SANTA FE – A well-known American Indian artist said police in Santa Fe pulled a rifle on him after his dog pooped in his SUV and a woman mistook his cleanup efforts for a burglary.
“I tried to talk to her to explain that I was cleaning up dog” poop, Mateo Romero said. “But she got all hysterical and I just backed away. I couldn’t leave. It was crazy.”
But the woman, Maria Markus, 60, said she had no idea what Romero was up to at her house. “Who pulls their car into people’s driveways and cleans dog poop from their car?” she asked.
Markus, spouse of renowned photographer Kurt Markus, told the Journal there was a strange vehicle in the driveway of her Old Santa Fe Trail home near Museum Hill when she pulled up about noon Monday. She thought it might be the same burglars who came to the house two months ago and told her husband “we’ll be back” when he walked in on them, Markus said.
She said Romero never identified himself after she blocked in his SUV, and he tried to get her to roll down her car windows and tugged at the doors. She’d called police and they told her to lock her doors and not leave, Markus said.
Romero, a Pojoaque painter whose art was featured on the 2008 Santa Fe Indian Market poster, told The Associated Press that a Santa Fe officer pointed a weapon at him during the misunderstanding that landed him in handcuffs and in the back of a patrol car.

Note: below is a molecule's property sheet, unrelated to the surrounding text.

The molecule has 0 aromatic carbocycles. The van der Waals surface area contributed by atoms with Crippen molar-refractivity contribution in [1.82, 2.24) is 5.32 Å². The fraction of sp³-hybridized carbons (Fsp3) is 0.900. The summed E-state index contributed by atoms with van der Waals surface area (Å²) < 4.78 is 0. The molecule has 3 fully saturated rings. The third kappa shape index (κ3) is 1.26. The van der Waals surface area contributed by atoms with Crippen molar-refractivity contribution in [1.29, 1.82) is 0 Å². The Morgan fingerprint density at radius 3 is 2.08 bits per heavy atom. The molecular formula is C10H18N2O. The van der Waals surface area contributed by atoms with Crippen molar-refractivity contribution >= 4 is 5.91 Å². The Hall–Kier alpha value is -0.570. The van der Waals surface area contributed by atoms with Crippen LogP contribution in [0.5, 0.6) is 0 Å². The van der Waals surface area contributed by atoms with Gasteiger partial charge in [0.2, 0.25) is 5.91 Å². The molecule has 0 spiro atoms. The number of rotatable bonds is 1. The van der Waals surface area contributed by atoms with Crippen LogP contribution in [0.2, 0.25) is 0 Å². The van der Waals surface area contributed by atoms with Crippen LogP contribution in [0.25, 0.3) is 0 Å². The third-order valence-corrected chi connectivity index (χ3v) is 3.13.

According to a police report, the officer pulled out the rifle, got Romero on the ground and detained him after Markus reported a burglary in progress.
Romero said he pulled into the private driveway after Han Solo, his Shih Tzu, relieved himself inside the SUV during a drive to his studio. Romero said he only wanted to clean the mess.
However, Romero said when Markus spotted him in her driveway, she boxed him in with her vehicle and called 911. Police said they searched Romero and released him after officers did not find any of the woman’s property on him or any sign of a break-in. “It appeared to be a misunderstanding,” the police report said. “Mr. Romero was understanding and polite.”
Markus said her “heart was pounding” as she waited for police to arrive. She noted that Amelia White Park is just down the street from her home and Romero could have gone there to clean up the dog mess. She said he used an old scarf that was thrown in the bushes. Romero was “rude and obnoxious” and never apologized, she said.
Romero is an award-winning painter whose work has been exhibited in Canada and throughout the United States. Efforts by the Journal to reach him for comment Wednesday after he was interviewed by the AP were unsuccessful.
Markus said she and her husband moved to Santa Fe from Montana in February and were ready to move back after their second unpleasant incident in a couple of months.
But they decided to stay because the responding police officers were so nice, she said.